A robust discussion took place on a number of topics. I encourage those interested in this topic to take a look at the slides and a video recording of the session above for further information.
In summary, a number of issues were discussed, notably:
Of all the topics discussed, this seemed to be the one that returned the most feedback. It was felt that, in addition to injecting simple parametric models such as Sérsic profiles, it would also be beneficial for DM to inject more realistic extended sources: either real galaxies adapted from (e.g.) HST imaging, or imaging taken from complex hydrodynamical simulations. The benefits of real imaging are that they ensure (e.g.) optical effects are not included twice, whereas the benefits of hydrodynamical simulations are that they can go deeper. Whilst constructing such images is beyond the scope of DM effort, the connections made with groups such as the LSST:UK LSB working group may potentially facilitate this effort.
In addition, a good level of discussion took place on additional ‘unique’ sources that might be injected. It was felt that injecting stellar ghosts from stars both inside and outside the field might be beneficial, as might the injection of satellite trails with which to better test upcoming satellite trail masking functionality. Also mentioned was the potential to inject dust, which should allow us to test extreme cases, but we’d need to be careful handling the inherent degeneracies here.
A good discussion took place on the optimal way to inject synthetic sources. Currently, DM injects sources at random positions within the field of interest. Spencer Everett (Balrog) noted that they also initially used random positions, which made the clustering algorithm easier, but they started getting Balrog-Balrog blends which artificially increase the blending rate. Following collaboration with Gary Bernstein, the Balrog group ultimately decided on injecting sources on a hex-lattice. This makes sense, as it minimizes the injected source collision factor (an uninteresting parameter). Regularly spaced hex-grid sources above an avoidance distance of interest also minimizes the shot noise in the counts of the placed objects too, which is beneficial here. The DESC working groups also follow a similar prescription, injecting sources in a tilted hex-grid format. The advantage of tilting the hex-lattice is that it also reduces any row/column effects that may creep in at the CCD single frame processing stage. Following this discussion, we strongly recommend that future DM SSI effort should likely aim to replicate this source placement behaviour.
Regular vs Irregular Processed Datasets
It was felt that DM can commit to regularly processing a limited number of SSI datasets on a bi-monthly basis, but irregular dataset processing may need to be on a more limited basis. Current RCfakes outputs should be publicly available via the Rubin Science Platform, and we envisage this to continue going forward. The metrics and analysis plots currently generated for internal analysis are not currently publicly available, however, the Characterization Metric Report, currently produced following each major release of the Science Pipelines, does contain a number of metrics of interest. It was highlighted by the author of DMTR-281 Jeff Carlin that extra metrics can be added to this report. We will further consult with the community on what metrics are of interest following recent changes to the SSI framework, and ensure these are highlighted in future CMRs.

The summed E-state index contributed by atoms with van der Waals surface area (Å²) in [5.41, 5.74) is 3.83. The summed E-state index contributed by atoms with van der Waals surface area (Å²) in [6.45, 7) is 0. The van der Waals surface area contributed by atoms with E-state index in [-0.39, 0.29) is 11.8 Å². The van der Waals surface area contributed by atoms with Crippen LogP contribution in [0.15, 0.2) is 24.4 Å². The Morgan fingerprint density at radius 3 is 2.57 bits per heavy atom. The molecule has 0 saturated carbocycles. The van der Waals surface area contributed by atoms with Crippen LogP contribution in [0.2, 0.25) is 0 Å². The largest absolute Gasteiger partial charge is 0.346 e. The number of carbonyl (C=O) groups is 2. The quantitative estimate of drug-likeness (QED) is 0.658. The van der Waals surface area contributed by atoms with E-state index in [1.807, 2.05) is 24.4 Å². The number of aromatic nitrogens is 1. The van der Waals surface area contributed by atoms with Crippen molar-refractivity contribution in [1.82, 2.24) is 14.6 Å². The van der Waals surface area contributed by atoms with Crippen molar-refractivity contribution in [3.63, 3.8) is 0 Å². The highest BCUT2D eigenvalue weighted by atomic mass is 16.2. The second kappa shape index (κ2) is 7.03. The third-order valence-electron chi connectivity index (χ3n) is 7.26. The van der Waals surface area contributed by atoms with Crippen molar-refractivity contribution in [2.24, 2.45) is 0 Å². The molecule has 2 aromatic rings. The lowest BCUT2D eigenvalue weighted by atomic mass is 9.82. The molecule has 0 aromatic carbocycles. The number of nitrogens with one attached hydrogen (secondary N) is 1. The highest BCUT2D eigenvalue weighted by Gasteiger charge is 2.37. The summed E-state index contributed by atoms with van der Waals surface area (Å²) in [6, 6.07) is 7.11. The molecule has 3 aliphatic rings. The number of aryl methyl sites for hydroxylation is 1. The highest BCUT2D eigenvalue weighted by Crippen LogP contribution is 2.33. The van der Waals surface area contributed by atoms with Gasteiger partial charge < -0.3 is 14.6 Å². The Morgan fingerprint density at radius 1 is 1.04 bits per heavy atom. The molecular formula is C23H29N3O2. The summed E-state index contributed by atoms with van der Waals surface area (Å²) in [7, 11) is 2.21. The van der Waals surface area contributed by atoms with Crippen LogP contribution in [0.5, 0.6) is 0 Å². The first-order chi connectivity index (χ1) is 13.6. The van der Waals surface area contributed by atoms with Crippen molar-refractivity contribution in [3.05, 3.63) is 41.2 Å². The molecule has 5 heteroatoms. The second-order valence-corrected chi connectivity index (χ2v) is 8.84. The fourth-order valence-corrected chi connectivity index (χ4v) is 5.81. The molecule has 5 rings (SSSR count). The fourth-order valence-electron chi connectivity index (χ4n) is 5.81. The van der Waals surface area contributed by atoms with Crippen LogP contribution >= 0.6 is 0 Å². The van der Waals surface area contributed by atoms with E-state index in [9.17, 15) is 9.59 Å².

It was additionally felt that a number of the proposed irregularly processed datasets may be able to exist as subsets of the proposed regularly processed datasets (for example, the LSB galaxies dataset should be able to exist as a subset of the Synthetic Galaxies data). If possible, this would be a win-win scenario for all, minimizing computational effort on the DM side, and maximizing the return for those end-users who would make use of these data products.
- Regarding proposed changes to the DM SSI framework, it was felt that any changes should attempt to be as user-friendly as possible, ensuring maximum user uptake. Alongside this, sufficient documentation should exist to explain all the necessary features. It was noted that the current documentation on the Community Forum by Sophie Reed remains valid, and works with the currently available SSI code base.
- A robust discussion took place on the issue of how best to handle deblending, both synthetic-synthetic and science-synthetic. A closely related issue is star-galaxy separation. Fred Moolekamp suggested that proxy information such as source shape correlations might help in this regard. Also highlighted was the difficulty in producing output synthetic source catalogues (i.e., how best to compare the outputs without SSI to the outptus with SSI).
- The Alert Production team have produced the
createApFakes.py script, which generates a suitable synthetic input catalogue spanning ranges in various dimensions, such as magnitude. Future DM SSI effort should make full use of this script, perhaps converting it to a generic
createSynthetics.py (or similar).
- SSI datasets are ideal testing groups for future sky subtraction methodology modifications. It was noted that detected footprint dilation has traditionally been an excellent means by which to minimize sky map estimation contamination, however, such an approach is not feasible as we approach future Rubin operations. One potential solution might be the proposed ‘modeled masking’ procedure, whereby bright sources are modeled and subtracted prior to sky estimation (see PUB-110 for further details).